# How would a computer represent a negative base ten number in bits?

How would a computer represent -6886707 using 24 bits?

I need someway to verify this: 100101101110101011001101.

First I converted 6886707 to binary, which is 11010010001010100110011. Then I put one zero at the left in order to have 24 bits, then I switched the zeros into ones, and ones into zeros, and added 1.

The 2’s complement way to express -6886707 using 24 bits is, acording to:

``````         100101101110101011001101 <- you
100101101110101011001101 <- exploringbinary.com
‭11111111100101101110101011001101‬ <- win10 calculator in Programmer-DWORD (32 bit) mode
``````

The win10 calculator agrees with you. It just doesn’t happen to have a 24 bit mode. Chop off the extra 8 bits and you get 24 bits that match. Those extra 1’s come from something called sign extension.

So you didn’t do any math wrong. Flipping the bits and adding 1 is exactly how to do two’s complement negation.

Don’t trust all base 10 to binary converters to do 2’s complement. exploringbinary.com does it, as I confermed with a -1 test. -1 should give you 1’s in every bit.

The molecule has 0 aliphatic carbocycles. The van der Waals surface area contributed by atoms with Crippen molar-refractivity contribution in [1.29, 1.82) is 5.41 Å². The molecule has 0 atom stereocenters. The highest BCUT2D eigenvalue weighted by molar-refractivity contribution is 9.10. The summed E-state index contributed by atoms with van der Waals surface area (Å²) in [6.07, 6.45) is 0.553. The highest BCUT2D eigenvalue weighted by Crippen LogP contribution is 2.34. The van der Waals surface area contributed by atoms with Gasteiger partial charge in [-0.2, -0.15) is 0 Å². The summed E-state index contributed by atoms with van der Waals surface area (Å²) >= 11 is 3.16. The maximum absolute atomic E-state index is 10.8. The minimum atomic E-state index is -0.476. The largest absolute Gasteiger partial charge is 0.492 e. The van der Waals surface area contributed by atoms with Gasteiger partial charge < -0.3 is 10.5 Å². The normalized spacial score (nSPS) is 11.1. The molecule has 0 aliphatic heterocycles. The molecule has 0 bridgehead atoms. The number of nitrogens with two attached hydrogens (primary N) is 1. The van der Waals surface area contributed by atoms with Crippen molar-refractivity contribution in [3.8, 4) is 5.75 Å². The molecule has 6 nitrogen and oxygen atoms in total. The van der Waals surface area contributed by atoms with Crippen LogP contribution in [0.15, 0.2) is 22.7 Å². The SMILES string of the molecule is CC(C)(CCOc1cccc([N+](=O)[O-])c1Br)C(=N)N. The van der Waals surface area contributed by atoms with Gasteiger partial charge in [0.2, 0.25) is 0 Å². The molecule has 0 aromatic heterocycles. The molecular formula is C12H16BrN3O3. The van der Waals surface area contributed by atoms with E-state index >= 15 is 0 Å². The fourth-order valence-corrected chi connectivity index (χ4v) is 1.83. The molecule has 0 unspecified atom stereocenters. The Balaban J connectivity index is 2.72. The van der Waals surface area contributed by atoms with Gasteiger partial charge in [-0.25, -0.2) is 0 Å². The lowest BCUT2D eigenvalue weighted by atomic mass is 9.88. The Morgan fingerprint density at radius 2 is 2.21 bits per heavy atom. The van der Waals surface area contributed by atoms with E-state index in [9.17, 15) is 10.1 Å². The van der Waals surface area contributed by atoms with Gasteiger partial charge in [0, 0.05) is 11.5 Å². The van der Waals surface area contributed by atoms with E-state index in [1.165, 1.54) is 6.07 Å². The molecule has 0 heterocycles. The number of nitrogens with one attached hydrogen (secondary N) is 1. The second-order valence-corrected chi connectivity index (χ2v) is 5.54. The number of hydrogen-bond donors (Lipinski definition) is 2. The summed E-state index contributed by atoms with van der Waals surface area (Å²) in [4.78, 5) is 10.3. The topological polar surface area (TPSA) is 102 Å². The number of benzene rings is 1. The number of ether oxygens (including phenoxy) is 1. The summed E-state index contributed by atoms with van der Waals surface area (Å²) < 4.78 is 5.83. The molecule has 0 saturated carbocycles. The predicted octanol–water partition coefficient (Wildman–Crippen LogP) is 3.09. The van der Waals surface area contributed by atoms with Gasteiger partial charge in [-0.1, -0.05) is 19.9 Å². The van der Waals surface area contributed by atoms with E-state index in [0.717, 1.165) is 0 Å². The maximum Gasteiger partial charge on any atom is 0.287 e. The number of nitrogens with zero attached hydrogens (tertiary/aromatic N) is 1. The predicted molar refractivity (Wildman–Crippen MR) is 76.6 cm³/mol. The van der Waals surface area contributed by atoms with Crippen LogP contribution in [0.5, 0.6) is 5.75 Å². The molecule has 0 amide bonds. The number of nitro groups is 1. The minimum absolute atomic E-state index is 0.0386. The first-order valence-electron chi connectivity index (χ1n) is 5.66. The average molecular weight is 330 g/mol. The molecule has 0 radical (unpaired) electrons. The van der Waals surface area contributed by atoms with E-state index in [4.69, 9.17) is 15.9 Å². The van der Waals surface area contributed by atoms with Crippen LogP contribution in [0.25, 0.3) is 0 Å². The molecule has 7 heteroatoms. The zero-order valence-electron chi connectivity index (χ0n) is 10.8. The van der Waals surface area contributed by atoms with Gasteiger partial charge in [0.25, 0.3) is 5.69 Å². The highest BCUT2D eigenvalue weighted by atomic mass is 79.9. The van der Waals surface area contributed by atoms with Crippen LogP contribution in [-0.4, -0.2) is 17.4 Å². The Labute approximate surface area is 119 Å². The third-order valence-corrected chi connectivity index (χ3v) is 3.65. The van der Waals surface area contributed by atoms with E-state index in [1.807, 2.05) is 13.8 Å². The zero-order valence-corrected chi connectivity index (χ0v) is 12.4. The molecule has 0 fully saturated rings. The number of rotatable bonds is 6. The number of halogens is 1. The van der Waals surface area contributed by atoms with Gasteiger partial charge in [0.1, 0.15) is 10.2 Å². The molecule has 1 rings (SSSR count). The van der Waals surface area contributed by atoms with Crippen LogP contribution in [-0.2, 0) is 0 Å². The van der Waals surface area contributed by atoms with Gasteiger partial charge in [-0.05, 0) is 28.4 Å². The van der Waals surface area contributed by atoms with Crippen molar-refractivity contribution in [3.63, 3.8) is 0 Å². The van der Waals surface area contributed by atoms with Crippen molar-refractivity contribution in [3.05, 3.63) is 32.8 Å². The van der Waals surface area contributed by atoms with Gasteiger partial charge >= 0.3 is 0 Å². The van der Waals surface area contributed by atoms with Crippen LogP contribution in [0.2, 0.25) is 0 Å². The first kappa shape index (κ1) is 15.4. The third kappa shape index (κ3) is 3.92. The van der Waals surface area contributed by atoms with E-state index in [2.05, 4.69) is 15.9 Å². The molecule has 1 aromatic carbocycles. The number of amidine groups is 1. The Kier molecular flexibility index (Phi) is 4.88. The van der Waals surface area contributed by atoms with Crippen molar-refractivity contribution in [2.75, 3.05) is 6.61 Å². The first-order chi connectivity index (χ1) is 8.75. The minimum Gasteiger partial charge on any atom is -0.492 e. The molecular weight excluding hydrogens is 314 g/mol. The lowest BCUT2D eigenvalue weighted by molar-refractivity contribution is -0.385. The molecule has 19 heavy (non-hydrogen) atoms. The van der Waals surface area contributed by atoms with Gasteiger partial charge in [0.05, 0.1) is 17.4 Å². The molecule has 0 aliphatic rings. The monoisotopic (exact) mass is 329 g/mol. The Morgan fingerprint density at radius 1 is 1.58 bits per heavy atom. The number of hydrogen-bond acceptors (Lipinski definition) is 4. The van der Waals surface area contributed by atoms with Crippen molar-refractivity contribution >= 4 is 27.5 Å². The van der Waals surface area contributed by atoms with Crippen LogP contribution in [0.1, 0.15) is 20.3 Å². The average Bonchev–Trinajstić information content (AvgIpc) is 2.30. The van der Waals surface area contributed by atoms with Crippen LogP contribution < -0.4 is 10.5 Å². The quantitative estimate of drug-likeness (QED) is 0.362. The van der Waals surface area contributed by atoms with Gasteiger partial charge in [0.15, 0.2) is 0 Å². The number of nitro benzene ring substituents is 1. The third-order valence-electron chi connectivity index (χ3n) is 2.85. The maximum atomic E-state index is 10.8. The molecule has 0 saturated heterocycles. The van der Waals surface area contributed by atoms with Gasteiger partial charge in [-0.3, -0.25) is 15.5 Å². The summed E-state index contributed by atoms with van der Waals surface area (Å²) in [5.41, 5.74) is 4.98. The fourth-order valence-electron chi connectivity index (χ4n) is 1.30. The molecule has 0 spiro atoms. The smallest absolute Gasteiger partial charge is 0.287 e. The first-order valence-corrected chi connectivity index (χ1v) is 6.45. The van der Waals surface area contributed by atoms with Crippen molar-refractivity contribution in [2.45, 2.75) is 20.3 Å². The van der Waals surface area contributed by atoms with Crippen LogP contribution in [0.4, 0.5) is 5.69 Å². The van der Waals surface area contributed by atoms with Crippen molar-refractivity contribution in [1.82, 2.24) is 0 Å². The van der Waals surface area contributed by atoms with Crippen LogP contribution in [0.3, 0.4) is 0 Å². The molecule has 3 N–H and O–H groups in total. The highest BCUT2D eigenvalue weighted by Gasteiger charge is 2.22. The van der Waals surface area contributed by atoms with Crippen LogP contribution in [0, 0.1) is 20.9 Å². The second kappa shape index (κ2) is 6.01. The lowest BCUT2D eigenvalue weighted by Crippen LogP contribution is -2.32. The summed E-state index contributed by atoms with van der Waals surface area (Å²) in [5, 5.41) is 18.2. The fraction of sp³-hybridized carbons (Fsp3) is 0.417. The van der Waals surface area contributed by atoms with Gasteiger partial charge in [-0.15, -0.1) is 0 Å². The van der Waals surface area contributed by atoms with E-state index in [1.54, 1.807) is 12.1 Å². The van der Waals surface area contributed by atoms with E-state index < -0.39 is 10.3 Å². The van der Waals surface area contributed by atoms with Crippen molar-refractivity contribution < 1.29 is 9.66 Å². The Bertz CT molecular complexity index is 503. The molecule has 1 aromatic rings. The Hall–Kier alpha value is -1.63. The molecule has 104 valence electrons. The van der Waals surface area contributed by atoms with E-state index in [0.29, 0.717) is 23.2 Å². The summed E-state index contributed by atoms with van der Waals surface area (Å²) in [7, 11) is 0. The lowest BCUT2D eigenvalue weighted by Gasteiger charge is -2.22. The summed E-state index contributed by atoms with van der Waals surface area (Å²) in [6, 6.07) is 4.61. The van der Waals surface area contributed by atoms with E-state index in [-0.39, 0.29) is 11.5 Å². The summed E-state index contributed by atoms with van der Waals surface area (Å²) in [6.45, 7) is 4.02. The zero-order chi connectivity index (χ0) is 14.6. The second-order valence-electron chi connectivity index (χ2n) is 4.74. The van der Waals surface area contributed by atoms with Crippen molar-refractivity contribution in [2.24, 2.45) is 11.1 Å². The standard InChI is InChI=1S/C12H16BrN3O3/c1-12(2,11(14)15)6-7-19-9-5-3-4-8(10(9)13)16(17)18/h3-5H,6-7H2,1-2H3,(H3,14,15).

However, binaryhexconverter.com doesn’t and google doesn’t. They do positive numbers fine but don’t trust them with your negatives.

Walking through the steps:

`````` Base 10   24 bits in Base 2

6886707 = ‭011010010001010100110011
Not (flip the bits)
-6886708 = ‭100101101110101011001100
-6886707 = ‭100101101110101011001101‬
Negate (change sign ±)
6886707 = ‭011010010001010100110011
``````

Add we’re back where we started. As far as I can tell your math is fine.

The lesson of 2’s complement is that the two operations: `Not` and `Add 1` done in order give the same result as `Negate`.

It also works this way:

`````` Base 10   Base 2 in 24 bits

-6886707 = ‭100101101110101011001101‬
Not (flip the bits)
‭‭6886706‬ = 011010010001010100110010‬
``````Negate(x) == AddOne(BitWiseNot(x)) is always true.